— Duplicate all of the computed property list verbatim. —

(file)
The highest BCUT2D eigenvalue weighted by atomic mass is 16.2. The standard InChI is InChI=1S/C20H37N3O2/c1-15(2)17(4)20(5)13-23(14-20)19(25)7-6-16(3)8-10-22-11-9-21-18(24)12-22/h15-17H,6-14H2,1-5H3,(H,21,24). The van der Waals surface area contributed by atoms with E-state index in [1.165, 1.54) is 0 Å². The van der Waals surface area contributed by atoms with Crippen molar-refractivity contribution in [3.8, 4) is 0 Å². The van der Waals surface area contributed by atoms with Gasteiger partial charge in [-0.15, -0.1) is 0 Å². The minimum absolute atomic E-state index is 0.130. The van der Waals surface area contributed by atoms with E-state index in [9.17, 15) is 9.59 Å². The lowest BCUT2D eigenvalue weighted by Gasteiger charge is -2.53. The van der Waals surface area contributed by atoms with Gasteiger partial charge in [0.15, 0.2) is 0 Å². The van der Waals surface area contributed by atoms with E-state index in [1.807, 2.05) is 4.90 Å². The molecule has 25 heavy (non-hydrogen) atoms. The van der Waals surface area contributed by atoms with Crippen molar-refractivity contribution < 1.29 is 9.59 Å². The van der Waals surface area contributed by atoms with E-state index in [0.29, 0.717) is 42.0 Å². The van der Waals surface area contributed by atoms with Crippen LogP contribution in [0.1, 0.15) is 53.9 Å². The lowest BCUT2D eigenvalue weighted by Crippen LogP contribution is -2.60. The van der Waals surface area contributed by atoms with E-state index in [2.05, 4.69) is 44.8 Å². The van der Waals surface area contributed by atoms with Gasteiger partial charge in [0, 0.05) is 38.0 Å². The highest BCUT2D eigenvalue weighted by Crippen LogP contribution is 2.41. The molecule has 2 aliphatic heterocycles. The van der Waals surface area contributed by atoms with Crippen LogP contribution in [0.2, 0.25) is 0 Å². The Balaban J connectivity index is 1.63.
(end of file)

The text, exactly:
The highest BCUT2D eigenvalue weighted by atomic mass is 16.2. The standard InChI is InChI=1S/C20H37N3O2/c1-15(2)17(4)20(5)13-23(14-20)19(25)7-6-16(3)8-10-22-11-9-21-18(24)12-22/h15-17H,6-14H2,1-5H3,(H,21,24). The van der Waals surface area contributed by atoms with E-state index in [1.165, 1.54) is 0 Å². The van der Waals surface area contributed by atoms with Crippen molar-refractivity contribution in [3.8, 4) is 0 Å². The van der Waals surface area contributed by atoms with Gasteiger partial charge in [-0.15, -0.1) is 0 Å². The minimum absolute atomic E-state index is 0.130. The van der Waals surface area contributed by atoms with E-state index in [9.17, 15) is 9.59 Å². The lowest BCUT2D eigenvalue weighted by Gasteiger charge is -2.53. The van der Waals surface area contributed by atoms with Gasteiger partial charge in [0.15, 0.2) is 0 Å². The van der Waals surface area contributed by atoms with E-state index in [1.807, 2.05) is 4.90 Å². The molecule has 25 heavy (non-hydrogen) atoms. The van der Waals surface area contributed by atoms with Crippen molar-refractivity contribution < 1.29 is 9.59 Å². The van der Waals surface area contributed by atoms with E-state index in [0.29, 0.717) is 42.0 Å². The van der Waals surface area contributed by atoms with Crippen LogP contribution in [0.1, 0.15) is 53.9 Å². The lowest BCUT2D eigenvalue weighted by Crippen LogP contribution is -2.60. The van der Waals surface area contributed by atoms with E-state index in [2.05, 4.69) is 44.8 Å². The van der Waals surface area contributed by atoms with Gasteiger partial charge in [0, 0.05) is 38.0 Å². The highest BCUT2D eigenvalue weighted by Crippen LogP contribution is 2.41. The molecule has 2 aliphatic heterocycles. The van der Waals surface area contributed by atoms with Crippen LogP contribution in [0.2, 0.25) is 0 Å². The Balaban J connectivity index is 1.63.